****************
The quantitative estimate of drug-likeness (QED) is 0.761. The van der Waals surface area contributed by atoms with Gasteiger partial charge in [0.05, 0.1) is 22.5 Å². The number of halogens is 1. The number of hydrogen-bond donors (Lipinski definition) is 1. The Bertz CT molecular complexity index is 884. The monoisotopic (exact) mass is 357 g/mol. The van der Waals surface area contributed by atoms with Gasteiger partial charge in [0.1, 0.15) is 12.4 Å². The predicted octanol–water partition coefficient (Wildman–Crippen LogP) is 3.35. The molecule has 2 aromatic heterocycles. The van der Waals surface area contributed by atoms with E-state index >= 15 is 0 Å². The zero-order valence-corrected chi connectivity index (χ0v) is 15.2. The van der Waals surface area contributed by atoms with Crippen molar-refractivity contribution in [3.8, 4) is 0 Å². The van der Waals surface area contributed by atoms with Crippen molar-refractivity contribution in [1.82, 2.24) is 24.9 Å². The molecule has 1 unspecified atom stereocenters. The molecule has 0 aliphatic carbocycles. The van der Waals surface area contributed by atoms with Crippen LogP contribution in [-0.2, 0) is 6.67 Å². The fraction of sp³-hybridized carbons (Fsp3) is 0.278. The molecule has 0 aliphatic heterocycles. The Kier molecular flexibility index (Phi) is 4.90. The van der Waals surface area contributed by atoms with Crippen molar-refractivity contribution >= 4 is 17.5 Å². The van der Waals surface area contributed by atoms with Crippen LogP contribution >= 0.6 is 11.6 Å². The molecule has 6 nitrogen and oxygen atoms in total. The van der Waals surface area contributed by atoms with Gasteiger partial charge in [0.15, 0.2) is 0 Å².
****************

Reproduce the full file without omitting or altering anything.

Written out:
The quantitative estimate of drug-likeness (QED) is 0.761. The van der Waals surface area contributed by atoms with Gasteiger partial charge in [0.05, 0.1) is 22.5 Å². The number of halogens is 1. The number of hydrogen-bond donors (Lipinski definition) is 1. The Bertz CT molecular complexity index is 884. The monoisotopic (exact) mass is 357 g/mol. The van der Waals surface area contributed by atoms with Gasteiger partial charge in [0.1, 0.15) is 12.4 Å². The predicted octanol–water partition coefficient (Wildman–Crippen LogP) is 3.35. The molecule has 2 aromatic heterocycles. The van der Waals surface area contributed by atoms with E-state index >= 15 is 0 Å². The zero-order valence-corrected chi connectivity index (χ0v) is 15.2. The van der Waals surface area contributed by atoms with Crippen molar-refractivity contribution in [3.8, 4) is 0 Å². The van der Waals surface area contributed by atoms with Crippen molar-refractivity contribution in [1.82, 2.24) is 24.9 Å². The molecule has 1 unspecified atom stereocenters. The molecule has 0 aliphatic carbocycles. The van der Waals surface area contributed by atoms with Crippen LogP contribution in [-0.2, 0) is 6.67 Å². The fraction of sp³-hybridized carbons (Fsp3) is 0.278. The molecule has 0 aliphatic heterocycles. The Kier molecular flexibility index (Phi) is 4.90. The van der Waals surface area contributed by atoms with Crippen molar-refractivity contribution >= 4 is 17.5 Å². The van der Waals surface area contributed by atoms with Crippen LogP contribution >= 0.6 is 11.6 Å². The molecule has 6 nitrogen and oxygen atoms in total. The van der Waals surface area contributed by atoms with Gasteiger partial charge in [0.15, 0.2) is 0 Å².